Seven questions to ask yourself when considering implementing a Data Management Platform (DMP) | DMA

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Seven questions to ask yourself when considering implementing a Data Management Platform (DMP)


In a fast moving, online and on-demand world, it is ever more important that brands can offer existing and potential customers what they want. By capturing, storing and integrating data well, brands can harness valuable consumer data to improve the relevance of their marketing messages by customisation and personalisation, increase conversions, understand the changing consumer behaviour across different channels and devices and target new audience segments.

So does this mean that all marketers should invest in a data management platform, (DMP)? Not necessarily, it really depends on your brand and how you use data. According to a 2016 Econsultancy study, 68% of marketers believe DMPs are “key to the future of programmatic marketing,” so it is understandable that many believe that employing one is absolutely essential, and for some brands, this will definitely be true. It might not be for everyone though. Before rushing out and purchasing one, you must firstly review how your data is currently being stored and used. It is important to put in place a strategy to ensure that the correct data is captured, organised and used effectively and efficiently. Once this is done, you can decide on the best technology for your brand. If a DMP is the solution for you, then it is important that you purchase the right DMP for your brand and if you already have a DMP, then it is essential to ensure that you are using it to its full potential to fulfil your brand’s goals.

What is DMP?

DMP is simply a marketing tool that collects comprehensive demographic, psychographic, and behavioural data about your target audience from a multitude of sources and puts it into a single unifying platform. At it’s most basic, it collects and aggregates first-party (from your own digital properties), second party (bought from a partner) and third-party (demographics or interaction from behaviour on sites you don’t own) user data from multiple digital marketing channels. Using a combination of data you’ve gathered on your own property plus third-party behavioural data, the DMP allows you to define narrowly targeted audiences that fit your criteria. When well organised, these narrow segments can be paired with targeted messaging and help you communicate with audiences in more meaningful ways.

Benefits of a DMP

  • Manage online advertising campaigns, connecting with other ad-tech platforms (e.g. ad networks, demand-side platforms, ad exchanges, and supply-side platforms, etc).
  • Increase conversion rates, improve the user experience on websites or apps, and increase brand recognition.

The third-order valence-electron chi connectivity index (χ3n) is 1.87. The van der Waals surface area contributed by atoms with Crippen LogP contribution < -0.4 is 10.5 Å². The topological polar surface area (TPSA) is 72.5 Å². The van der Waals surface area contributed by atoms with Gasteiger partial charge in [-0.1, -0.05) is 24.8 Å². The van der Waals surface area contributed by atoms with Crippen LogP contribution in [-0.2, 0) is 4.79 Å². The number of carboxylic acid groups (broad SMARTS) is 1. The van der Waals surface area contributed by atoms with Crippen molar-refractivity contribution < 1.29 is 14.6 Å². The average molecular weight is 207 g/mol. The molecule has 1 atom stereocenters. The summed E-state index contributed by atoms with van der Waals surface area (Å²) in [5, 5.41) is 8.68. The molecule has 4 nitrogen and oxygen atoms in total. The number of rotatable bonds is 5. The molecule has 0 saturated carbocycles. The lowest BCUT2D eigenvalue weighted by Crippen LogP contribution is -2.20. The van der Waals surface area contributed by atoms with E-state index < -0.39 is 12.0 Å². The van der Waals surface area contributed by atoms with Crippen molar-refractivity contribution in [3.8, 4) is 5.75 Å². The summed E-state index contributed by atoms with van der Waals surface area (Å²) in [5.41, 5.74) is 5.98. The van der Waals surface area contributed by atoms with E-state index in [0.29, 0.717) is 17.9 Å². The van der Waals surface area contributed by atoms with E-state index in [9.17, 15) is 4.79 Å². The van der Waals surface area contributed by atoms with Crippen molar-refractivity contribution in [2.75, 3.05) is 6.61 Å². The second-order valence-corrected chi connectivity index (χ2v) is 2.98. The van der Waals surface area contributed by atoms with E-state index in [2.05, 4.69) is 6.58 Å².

• Lower advertising costs and improve campaign ROI across display, mobile, video, and social.
  • Personalise messages and content shown to customers and potential customers through advertising, remarketing, and other brand interactions (e.g. on the brand’s website and email newsletters) to increase engagement.
  • Learn more about your existing users and customers to help shape product offers and services.
  • Connect offline data with online data to create a Single Customer View (SCV).

1. Does my brand need a DMP?

Companies do things differently. Some save their customer information in spreadsheets and others use programmes such as Adobe, IBM, the Cloud. Some keep the data in different places. Whilst there are obvious benefits to having all of your data in one place, there really is no one-size-fits-all answer to this. Whether a DMP is a necessity or not varies from company to company. The key to answering this question lies in the amount and type of data that your organisation holds. Broadly speaking, an organisation that has large volumes of customer relationship manager (CRM) data is likely to require a standalone DMP. Take, for example, two British brands - British Airways gathers a large amount of CRM data, which provides insights into their customers' past purchase behaviour and informs how to influence future purchase decisions. A DMP would be helpful in processing this data, in order to segment customer audiences for targeted advertising. However, when you look at a brand such as Cadbury that uses digital channels mainly for branding campaigns, the case for a standalone DMP could be less of an imperative—assuming there will be little to no CRM-type data. Generally speaking, the use of data warehousing and the management capabilities of a DMP are more likely to be appropriate if using CRM and customer purchase history data, which adds significant value to your marketing campaigns.

2. What kind of data do I need to collect and analyse?